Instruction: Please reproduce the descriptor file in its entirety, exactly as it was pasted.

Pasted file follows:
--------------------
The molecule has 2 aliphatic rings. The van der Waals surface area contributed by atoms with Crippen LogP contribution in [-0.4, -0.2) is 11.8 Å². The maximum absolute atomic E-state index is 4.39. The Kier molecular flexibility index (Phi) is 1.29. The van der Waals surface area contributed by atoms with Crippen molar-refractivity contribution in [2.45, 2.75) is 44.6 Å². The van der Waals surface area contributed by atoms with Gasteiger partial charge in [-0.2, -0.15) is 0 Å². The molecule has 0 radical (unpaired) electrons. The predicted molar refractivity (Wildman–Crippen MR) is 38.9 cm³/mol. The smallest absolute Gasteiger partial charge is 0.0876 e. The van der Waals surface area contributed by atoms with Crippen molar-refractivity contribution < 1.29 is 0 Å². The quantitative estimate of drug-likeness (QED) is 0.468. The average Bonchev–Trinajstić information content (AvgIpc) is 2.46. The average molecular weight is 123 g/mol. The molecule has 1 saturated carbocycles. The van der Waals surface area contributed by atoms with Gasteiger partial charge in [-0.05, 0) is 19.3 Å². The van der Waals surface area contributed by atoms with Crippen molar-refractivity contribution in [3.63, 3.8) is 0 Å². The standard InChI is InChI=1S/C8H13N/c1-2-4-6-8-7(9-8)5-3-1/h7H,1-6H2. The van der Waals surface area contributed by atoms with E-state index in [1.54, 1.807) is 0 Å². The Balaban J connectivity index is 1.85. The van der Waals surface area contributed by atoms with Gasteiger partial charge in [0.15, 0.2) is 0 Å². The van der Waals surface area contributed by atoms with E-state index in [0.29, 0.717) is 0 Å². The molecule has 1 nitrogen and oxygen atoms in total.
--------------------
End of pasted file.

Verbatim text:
The molecule has 2 aliphatic rings. The van der Waals surface area contributed by atoms with Crippen LogP contribution in [-0.4, -0.2) is 11.8 Å². The maximum absolute atomic E-state index is 4.39. The Kier molecular flexibility index (Phi) is 1.29. The van der Waals surface area contributed by atoms with Crippen molar-refractivity contribution in [2.45, 2.75) is 44.6 Å². The van der Waals surface area contributed by atoms with Gasteiger partial charge in [-0.2, -0.15) is 0 Å². The molecule has 0 radical (unpaired) electrons. The predicted molar refractivity (Wildman–Crippen MR) is 38.9 cm³/mol. The smallest absolute Gasteiger partial charge is 0.0876 e. The van der Waals surface area contributed by atoms with Crippen molar-refractivity contribution < 1.29 is 0 Å². The quantitative estimate of drug-likeness (QED) is 0.468. The average Bonchev–Trinajstić information content (AvgIpc) is 2.46. The average molecular weight is 123 g/mol. The molecule has 1 saturated carbocycles. The van der Waals surface area contributed by atoms with Gasteiger partial charge in [-0.05, 0) is 19.3 Å². The van der Waals surface area contributed by atoms with Crippen molar-refractivity contribution in [3.63, 3.8) is 0 Å². The standard InChI is InChI=1S/C8H13N/c1-2-4-6-8-7(9-8)5-3-1/h7H,1-6H2. The van der Waals surface area contributed by atoms with E-state index in [1.54, 1.807) is 0 Å². The Balaban J connectivity index is 1.85. The van der Waals surface area contributed by atoms with Gasteiger partial charge in [0.15, 0.2) is 0 Å². The van der Waals surface area contributed by atoms with E-state index in [0.29, 0.717) is 0 Å². The molecule has 1 nitrogen and oxygen atoms in total.